Did you ever think about it before? Sure, we look for employment figures each month to get a handle on what the climate is for U.S. employment or unemployment for that matter but have you ever wondered what those figures look like for jobs on Wall Street? Even as the market surges to new highs, and investor sentiment follows suit, layoffs are happening. But it isn’t where you may initially think.
According to reports from Johnson Associates, pay for Wall Street employees is down 5 percent to 15 percent for equity sales traders from 2015 to 2016. In addition to this, the head count for traders in fixed income, equities, and investment banking are down significantly as observed from 2011 to 2016. This figure is lower by more than twenty percent during that period. This is according to business intelligence firm, Coalition.
Low volatility, low volume, tons of money leaving active management for more passive investing, in addition to the growing use of AI to trade stocks all equates to slower business. Among the leading ten global investment banks, these figures are in line with what has been observed. In a note from CNBC.com, an author states, “You can see the miserable state of the trading business in the results from companies like Virtu, one of the world’s largest market makers in stocks, bonds, commodities and currencies.”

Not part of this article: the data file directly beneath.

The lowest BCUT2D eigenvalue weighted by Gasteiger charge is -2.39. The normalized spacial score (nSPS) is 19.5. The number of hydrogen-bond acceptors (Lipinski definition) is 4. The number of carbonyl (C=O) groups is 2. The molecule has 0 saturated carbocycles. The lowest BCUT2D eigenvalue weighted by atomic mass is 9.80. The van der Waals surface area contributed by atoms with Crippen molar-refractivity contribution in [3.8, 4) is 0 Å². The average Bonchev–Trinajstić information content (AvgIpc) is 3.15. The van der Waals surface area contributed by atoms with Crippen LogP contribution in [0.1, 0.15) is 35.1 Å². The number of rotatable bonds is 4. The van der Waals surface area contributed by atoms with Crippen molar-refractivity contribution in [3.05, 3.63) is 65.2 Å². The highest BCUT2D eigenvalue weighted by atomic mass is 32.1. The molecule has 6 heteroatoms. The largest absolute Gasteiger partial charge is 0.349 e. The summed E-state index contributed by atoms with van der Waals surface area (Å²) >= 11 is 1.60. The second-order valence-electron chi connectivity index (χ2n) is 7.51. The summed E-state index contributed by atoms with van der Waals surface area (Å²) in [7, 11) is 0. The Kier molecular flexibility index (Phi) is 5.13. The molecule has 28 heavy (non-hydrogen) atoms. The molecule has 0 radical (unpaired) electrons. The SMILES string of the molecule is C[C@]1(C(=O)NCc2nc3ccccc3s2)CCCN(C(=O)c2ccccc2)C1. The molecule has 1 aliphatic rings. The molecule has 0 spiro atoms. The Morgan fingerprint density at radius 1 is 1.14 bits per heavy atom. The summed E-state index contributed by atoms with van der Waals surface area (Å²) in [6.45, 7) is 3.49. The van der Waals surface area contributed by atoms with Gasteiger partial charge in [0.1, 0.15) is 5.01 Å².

But does this mean that everyone dreaming of becoming the next Bud Fox are over? Not necessarily. The traditional route, however, is most likely getting thrown out the window. According to UBS, the bank says that they are hiring people to fill positions in psychology, social media consulting, and computer engineering who are capable of writing code to execute algorithmic trading. So, now the focus may be more on smarts than it will be on cunning from floor traders.